For sure, there ought to be another description for the even blacker level of comedy found in the theatrical works of playwright Martin McDonagh, a man whose penchant for blood and guts is only topped by his mordant wit and drop-dead (you should pardon the term) hilarious dialogue that turns banalities into punch lines.

Like his play The Pillowman, which was given an extraordinary production by Dobama some time ago, McDonagh’s The Lieutenant of Inishmore goes clomping into places most plays would tiptoe around. In this staging at the Bang and Clatter Theatre in Cleveland, the subject is a gaggle of Irish misfits who have been raised on the code of blood and violence, and exhibit virtually no compunctions about torturing or snuffing each other for the most modest of sins.

Central to the action here is Padraic, a member of a wacko IRA splinter faction, the INLA, whose membership may be just one. Padraic, it is said, was too demented to be a member of the mother group, so he has given himself the rank mentioned in the play’s title as he goes about his psychotic business.

But trouble is brewing back home, where Padraig’s father Donny has been taking care of Wee Thomas, Padraig’s beloved black cat. Or ex-cat, since Davey, a young dude with extravagantly luxuriant red hair, carries in the feline corpse (a prop that looks a good bit better than our favorite cat) and claims he found it bashed on the road. Donny firmly believes Davey crushed the pussy’s skull intentionally, but their immediate concern is to make sure Pardraig doesn’t blame them for the pet’s death.

So they nab an orange cat from Mairead, a boyish-looking local girl who amuses herself by shooting the eyes out of cows from long distance with her pellet rifle. The two lunkheads try to color the new cat with boot black to look like the dearly departed tabby, with predictably unfortunate results. Meanwhile, a threesome of IRA-related hotheads is plotting to take out Padraig, with Mairead lurking in the shadows, hearing the plot and eager to find a way to ingratiate herself with Padraig.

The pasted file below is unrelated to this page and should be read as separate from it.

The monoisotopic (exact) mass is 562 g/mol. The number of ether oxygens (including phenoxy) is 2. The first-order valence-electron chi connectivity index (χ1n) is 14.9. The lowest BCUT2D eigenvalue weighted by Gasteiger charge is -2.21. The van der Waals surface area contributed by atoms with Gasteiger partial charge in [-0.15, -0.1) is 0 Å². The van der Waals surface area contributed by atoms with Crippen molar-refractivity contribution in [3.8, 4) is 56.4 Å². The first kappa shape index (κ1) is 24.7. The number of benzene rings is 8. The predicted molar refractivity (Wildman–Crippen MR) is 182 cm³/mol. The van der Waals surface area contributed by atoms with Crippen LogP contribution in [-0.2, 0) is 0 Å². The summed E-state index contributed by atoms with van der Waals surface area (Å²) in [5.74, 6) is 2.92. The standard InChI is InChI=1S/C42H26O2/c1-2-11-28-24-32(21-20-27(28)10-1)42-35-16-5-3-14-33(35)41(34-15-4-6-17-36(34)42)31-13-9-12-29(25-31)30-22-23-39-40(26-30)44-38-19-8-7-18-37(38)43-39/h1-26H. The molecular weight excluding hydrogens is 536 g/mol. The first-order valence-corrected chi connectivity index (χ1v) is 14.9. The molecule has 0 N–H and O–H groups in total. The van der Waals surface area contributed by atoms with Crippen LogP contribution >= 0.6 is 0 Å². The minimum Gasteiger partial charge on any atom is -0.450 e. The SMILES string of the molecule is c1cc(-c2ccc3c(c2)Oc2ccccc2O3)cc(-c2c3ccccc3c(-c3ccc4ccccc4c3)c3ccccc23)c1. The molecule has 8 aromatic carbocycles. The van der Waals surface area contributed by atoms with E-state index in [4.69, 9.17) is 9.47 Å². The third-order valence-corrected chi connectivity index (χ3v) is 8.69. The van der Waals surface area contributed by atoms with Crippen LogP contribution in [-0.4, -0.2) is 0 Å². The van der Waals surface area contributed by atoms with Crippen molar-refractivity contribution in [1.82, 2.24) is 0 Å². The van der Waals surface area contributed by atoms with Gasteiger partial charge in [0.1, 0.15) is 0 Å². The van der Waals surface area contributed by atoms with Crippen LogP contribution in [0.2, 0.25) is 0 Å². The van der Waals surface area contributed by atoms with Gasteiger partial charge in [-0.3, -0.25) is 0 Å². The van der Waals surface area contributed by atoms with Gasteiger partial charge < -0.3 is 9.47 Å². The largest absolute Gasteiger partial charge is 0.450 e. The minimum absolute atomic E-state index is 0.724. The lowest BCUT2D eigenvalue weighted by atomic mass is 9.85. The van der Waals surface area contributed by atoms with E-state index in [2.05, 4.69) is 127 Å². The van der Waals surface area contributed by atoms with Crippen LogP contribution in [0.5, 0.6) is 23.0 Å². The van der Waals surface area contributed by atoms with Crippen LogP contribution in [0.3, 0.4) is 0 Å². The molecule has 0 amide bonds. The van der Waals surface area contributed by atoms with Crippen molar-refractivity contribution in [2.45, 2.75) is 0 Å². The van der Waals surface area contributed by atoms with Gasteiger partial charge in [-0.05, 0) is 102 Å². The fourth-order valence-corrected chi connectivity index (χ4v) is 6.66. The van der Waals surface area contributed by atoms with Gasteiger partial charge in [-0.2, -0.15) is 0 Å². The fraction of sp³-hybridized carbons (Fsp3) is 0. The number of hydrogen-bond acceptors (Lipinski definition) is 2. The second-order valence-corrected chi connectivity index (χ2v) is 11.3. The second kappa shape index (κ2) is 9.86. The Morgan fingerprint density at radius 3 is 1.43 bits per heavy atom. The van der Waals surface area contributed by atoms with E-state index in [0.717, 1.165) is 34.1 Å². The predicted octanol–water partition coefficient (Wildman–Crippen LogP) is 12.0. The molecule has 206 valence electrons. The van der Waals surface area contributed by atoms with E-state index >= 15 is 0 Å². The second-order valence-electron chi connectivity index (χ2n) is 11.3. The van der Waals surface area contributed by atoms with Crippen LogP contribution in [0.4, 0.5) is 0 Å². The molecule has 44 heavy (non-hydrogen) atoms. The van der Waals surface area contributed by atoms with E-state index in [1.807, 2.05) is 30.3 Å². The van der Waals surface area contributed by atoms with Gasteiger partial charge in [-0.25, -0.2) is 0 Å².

This 90-minute one act exerts comical tension from the first scene, under the tight direction of Sean McConaha. Unless you are too squeamish at the sight of blood and the occasional dismemberment-by-handsaw, you will find yourself laughing in spite of yourself. And the final confrontation, although not as drenched in as much plasma as one might expect, is a stumbling ballet of pointless revenge and free-floating idiocy.

But humor is the primary driving force in this script. Take the scene where Padraig (a sterling, sulky Sean Derry) has strung up a young fellow named James who’s been selling drugs to school kids. Having already removed two of the trussed chap’s toenails, he is about to perform a nipple-ectomy on him when Padraig gets a phone call from his dad. In a trice, Padraig is almost in tears as he learns that Wee Thomas “is feeling poorly,” part of Donny’s plan to let his son down easy. The ensuing interplay is priceless as the torture victim (Michael Danner) tries to console his torturer (“It’s probably just ringworm.”) between James’ own screams of pain.

As Davey, Ryan McMullen tosses “fick” and “feck” (the equivalent in this nasty little corner of Ireland for “fuck”) around with practiced ease. And D. Michael Franks exudes a stolid and fatalistic presence that makes Donny more amusing than he has any right to be. The three thugs are played by Daniel Taylor, Stuart Hoffman and Rick Heldenfels with brash confidence fed by a paucity of IQ points.

Bethany Taylor does a sufficient job of fashioning Mairead as an intriguing mystery, but she isn’t strong enough in her scenes to make her role in the surprising denouement entirely believable. Also, her pinned up hair doesn’t cut it, preventing her from capturing the look of an androgynous outsider who might harbor more stealthy motivations.

Aside from being at times side-splittingly (again, pardon) funny, Inishmore is actually a brilliant commentary on the violence that pervades societies around the world. Any culture that can kill easily and with little moral disgust is the true obscenity, and this play points the finger of responsibility while cackling into the echoing darkness.

The Lieutenant of Inishmore Through October 19 at the Bang and Clatter Theatre, 224 Euclid Avenue, Cleveland, 330-606-5317

Monday, September 22, 2008

The Importance of Being Earnest, Lakeland Theatre

(Teresa McDonough as Gwendolyn and Timothy Allen as Jack)

No matter how many times you see it, it’s hard not to be entranced by the language Oscar Wilde employs in The Importance of Being Earnest. His combination of slicing satire and silliness, using a meat cleaver one time and a scalpel the next, always leads to laughs.

Of course, the number and strength of those chuckles are also dependent on the performers who assay these oh, so familiar roles. And while there are some soft spots in this production, the Lakeland Theatre company acquits itself competently—with a couple standout performances.

Built on the most ridiculous premise, and involving people so superficial they make Paris Hilton look like a cross between Hannah Arendt and Noam Chomsky, Importance is fluff of the first order.

Set in the fading years of Victorian England, Algernon Moncrieff and Jack Worthing are each enamored of young women (Cecily and Gwendolyn respectively) who both have a serious jones for the name Earnest. Accordingly, each young man pretends to wear that moniker and then proposes marriage, until Gwen’s battleaxe mom Lady Bracknell and Jack’s rather unusual personal history catch up with them all.